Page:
Month: November 2013

Michael Coe Returns – Gamelyn Games Head Honcho Speaks!

I’m talking to Michael Coe this time. Michael, you’ll remember, is the designer of Dungeon Heroes and co-owner of Gamelyn Games.

It was a fun interview. I hope you enjoy it.

Tom: It’s been a while since we talked last. What’s been going on?gamelyn1

Michael: Just been living and loving life Tom. Been spending a lot of quality time with my wife and daughter, she’s one year now! Boy how time flies.

Tom: Wow!  A year already?! Man that is great. So, tell us about what’s going on at Gamelyn Games?

Michael: Gamelyn Games is cooking right now! Things are always hot here at the GG headquarters. The Fantasy Gaming Figures just arrived, the GIANT Meeples will be shortly behind them, Fantasy Frontier is off to the printers and Tiny Epic Kingdoms is gathering a lot of buzz and will be on Kickstarter in January and we’re currently exploring some more unique meeple lines. There’s no rest in this house!

Tom: Catch us up on your first success, Dungeon Heroes.

Michael: Dungeon Heroes is doing great! I’m nearly sold out of the 1st print run already, the game has only been out since July! Here’s some exciting news for all the DH fans, we are currently in development of a Dungeon Heroes app for iOS. Expect to see the final product around the summer of next year.

Tom: I’m really glad to hear that. I remember playtesting DH and I knew it would do well. You recently finished a very successful Kickstarter campaign for Fantasy Frontier. Talk about the campaign a bit.

gamelyn 2

Michael: Fantasy Frontier was a blessing. I’m really grateful to all the Kickstarter backers for their support and belief in this game. We were looking for 25k and ended up a little over 43K. I have to attribute that to the enthusiastic and evangelistic backers. We really had a great support team.

Tom: Now tell us about the game. How does the game work?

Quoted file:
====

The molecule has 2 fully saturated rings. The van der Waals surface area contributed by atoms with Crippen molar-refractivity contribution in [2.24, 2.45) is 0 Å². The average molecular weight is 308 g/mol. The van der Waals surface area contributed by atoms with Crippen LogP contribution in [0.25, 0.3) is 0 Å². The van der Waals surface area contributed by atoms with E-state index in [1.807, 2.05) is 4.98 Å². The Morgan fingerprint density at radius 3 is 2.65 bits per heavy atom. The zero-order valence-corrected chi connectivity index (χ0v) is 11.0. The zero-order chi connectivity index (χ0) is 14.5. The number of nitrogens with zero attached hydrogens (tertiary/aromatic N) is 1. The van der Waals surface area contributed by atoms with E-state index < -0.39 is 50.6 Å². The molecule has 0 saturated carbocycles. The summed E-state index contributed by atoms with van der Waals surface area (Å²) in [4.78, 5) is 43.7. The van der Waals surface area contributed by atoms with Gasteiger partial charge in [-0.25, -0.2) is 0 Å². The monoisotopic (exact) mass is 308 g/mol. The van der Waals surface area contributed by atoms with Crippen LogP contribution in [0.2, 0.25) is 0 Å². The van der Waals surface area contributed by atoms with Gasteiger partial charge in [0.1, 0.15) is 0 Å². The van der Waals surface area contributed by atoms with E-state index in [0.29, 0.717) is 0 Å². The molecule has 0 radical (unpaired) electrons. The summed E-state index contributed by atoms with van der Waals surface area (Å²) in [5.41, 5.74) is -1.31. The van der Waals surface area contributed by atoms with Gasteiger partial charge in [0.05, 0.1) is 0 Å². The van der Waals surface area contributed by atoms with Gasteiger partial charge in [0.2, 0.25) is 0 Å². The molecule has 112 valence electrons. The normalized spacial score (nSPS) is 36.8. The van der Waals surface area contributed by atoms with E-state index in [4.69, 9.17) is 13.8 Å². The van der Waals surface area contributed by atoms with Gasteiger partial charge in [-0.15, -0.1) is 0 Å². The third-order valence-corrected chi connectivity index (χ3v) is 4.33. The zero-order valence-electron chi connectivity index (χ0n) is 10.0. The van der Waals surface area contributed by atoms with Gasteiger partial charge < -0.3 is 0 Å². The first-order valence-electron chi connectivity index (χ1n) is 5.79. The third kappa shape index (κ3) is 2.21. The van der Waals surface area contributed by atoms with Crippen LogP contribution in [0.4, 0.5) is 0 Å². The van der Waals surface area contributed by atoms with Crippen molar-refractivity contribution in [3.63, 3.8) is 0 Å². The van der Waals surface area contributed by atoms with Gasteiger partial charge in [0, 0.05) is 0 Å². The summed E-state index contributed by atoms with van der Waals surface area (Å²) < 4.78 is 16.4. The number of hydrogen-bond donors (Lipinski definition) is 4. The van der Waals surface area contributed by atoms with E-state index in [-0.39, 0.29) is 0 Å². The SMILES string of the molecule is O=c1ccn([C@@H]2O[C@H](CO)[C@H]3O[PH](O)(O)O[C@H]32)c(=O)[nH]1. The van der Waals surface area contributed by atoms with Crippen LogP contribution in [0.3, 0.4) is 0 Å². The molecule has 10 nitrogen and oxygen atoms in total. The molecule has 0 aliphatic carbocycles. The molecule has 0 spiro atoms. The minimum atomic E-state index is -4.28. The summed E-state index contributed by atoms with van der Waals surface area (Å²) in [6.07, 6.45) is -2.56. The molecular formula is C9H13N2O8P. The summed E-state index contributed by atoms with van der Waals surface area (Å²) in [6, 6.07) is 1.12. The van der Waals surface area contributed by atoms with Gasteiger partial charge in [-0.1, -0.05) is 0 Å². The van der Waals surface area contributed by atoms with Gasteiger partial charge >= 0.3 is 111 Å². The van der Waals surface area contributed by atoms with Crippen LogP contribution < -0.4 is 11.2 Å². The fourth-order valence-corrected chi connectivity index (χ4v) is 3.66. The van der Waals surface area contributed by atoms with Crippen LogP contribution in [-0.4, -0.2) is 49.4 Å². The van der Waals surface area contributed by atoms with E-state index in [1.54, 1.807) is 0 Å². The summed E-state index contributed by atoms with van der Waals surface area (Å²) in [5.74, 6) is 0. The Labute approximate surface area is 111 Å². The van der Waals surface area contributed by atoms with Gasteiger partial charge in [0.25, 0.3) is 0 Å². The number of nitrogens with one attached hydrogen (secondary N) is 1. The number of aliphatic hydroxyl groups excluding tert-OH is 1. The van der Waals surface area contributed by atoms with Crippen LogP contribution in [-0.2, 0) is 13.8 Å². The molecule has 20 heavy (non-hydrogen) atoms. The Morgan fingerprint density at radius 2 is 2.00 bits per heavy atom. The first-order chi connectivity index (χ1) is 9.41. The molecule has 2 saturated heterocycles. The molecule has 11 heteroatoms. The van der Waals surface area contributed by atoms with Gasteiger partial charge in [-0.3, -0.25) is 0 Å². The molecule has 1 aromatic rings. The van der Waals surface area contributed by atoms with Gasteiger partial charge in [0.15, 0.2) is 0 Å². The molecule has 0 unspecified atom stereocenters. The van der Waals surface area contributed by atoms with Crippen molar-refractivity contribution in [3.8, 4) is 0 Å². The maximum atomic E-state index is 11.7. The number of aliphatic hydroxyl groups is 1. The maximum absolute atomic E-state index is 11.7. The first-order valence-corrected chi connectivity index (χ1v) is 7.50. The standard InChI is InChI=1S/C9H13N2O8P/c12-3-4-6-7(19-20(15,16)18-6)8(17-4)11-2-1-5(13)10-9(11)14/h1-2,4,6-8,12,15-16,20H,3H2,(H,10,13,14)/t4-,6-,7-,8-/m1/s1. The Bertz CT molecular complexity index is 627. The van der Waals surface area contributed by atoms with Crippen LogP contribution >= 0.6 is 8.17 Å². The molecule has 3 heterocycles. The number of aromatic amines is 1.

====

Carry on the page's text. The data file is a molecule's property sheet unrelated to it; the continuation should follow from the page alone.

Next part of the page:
Fantasy Frontier is all about giving players the experience of piloting their own airship and exploring a fantasy world. Players get to choose the actions of their airship crew as they compete against each other for the greatest claim of the board. They will be creating maps, interacting with the land and resources below and even engaging in aerial combat!

Tom: The art for the game is phenomenal. You were very active showing it off during the campaign. Who is the artist?

Michael: The illustrations are done by the very talented Naomi Robinson.

Tom: How did you find her?

Michael: I searched around for artists who had experience with airships and fortunately came across her profile.

Tom: She’s going to get a LOT of game work I think. Now you just announced your next game, Tiny Epic Kingdoms. Tell us about it.

Michael: Tiny Epic Kingdoms is going to take the gaming world by surprise. It is a brilliant design by Scott Almes (Kings of Air and Steam). TEK is a 4x micro game, which at first, sounds like an oxy-moron. However, Scott has really been able to capture a true and exciting 4x experience in a pocket size game. Look for Tiny Epic Kingdoms on Kickstarter in January of 2014. It will have an affordable micro-game price point but will pack the punch of nearly any of the big box games you have on your shelf.

Tom: Sweet. A micro, 4x game. That is an accomplishment. I’m looking forward to it. Ok, let’s talk game design. I have a couple of favorite mechanics. Do you have a favorite design element/mechanic?

Michael: Favorite? I have a lot! But as a designer I really enjoy exploring the tile placement mechanic. I’m also a big fan of worker placement and resource management.

Tom: Sounds like you’re a placement man. I can understand that. Now, Theme or Mechanic. Which comes first for you?How do you marry mechanics and theme? Give an example if you don’t mind.